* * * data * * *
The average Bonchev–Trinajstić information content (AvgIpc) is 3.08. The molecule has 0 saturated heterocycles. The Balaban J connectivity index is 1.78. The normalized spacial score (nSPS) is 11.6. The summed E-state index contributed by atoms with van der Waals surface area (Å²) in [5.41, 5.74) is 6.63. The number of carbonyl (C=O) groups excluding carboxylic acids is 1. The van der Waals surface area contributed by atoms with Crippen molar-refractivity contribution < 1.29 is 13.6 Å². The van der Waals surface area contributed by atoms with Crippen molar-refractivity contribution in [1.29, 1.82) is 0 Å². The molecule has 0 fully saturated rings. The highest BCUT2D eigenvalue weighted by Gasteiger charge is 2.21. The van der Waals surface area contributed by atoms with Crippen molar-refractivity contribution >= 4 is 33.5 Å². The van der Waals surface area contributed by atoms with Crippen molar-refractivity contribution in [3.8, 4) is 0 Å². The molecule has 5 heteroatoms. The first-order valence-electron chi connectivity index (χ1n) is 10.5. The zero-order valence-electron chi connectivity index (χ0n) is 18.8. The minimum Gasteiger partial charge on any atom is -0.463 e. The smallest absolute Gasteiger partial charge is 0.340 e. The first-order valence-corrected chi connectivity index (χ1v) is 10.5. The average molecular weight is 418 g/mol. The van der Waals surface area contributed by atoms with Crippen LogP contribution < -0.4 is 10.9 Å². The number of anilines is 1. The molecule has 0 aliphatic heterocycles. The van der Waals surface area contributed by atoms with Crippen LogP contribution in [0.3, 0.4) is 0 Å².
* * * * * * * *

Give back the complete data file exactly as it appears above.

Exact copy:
The average Bonchev–Trinajstić information content (AvgIpc) is 3.08. The molecule has 0 saturated heterocycles. The Balaban J connectivity index is 1.78. The normalized spacial score (nSPS) is 11.6. The summed E-state index contributed by atoms with van der Waals surface area (Å²) in [5.41, 5.74) is 6.63. The number of carbonyl (C=O) groups excluding carboxylic acids is 1. The van der Waals surface area contributed by atoms with Crippen molar-refractivity contribution < 1.29 is 13.6 Å². The van der Waals surface area contributed by atoms with Crippen molar-refractivity contribution in [1.29, 1.82) is 0 Å². The molecule has 0 fully saturated rings. The highest BCUT2D eigenvalue weighted by Gasteiger charge is 2.21. The van der Waals surface area contributed by atoms with Crippen molar-refractivity contribution >= 4 is 33.5 Å². The van der Waals surface area contributed by atoms with Crippen molar-refractivity contribution in [3.8, 4) is 0 Å². The molecule has 5 heteroatoms. The first-order valence-electron chi connectivity index (χ1n) is 10.5. The zero-order valence-electron chi connectivity index (χ0n) is 18.8. The minimum Gasteiger partial charge on any atom is -0.463 e. The smallest absolute Gasteiger partial charge is 0.340 e. The first-order valence-corrected chi connectivity index (χ1v) is 10.5. The average molecular weight is 418 g/mol. The van der Waals surface area contributed by atoms with Crippen LogP contribution < -0.4 is 10.9 Å². The number of anilines is 1. The molecule has 0 aliphatic heterocycles. The van der Waals surface area contributed by atoms with Crippen LogP contribution in [0.3, 0.4) is 0 Å².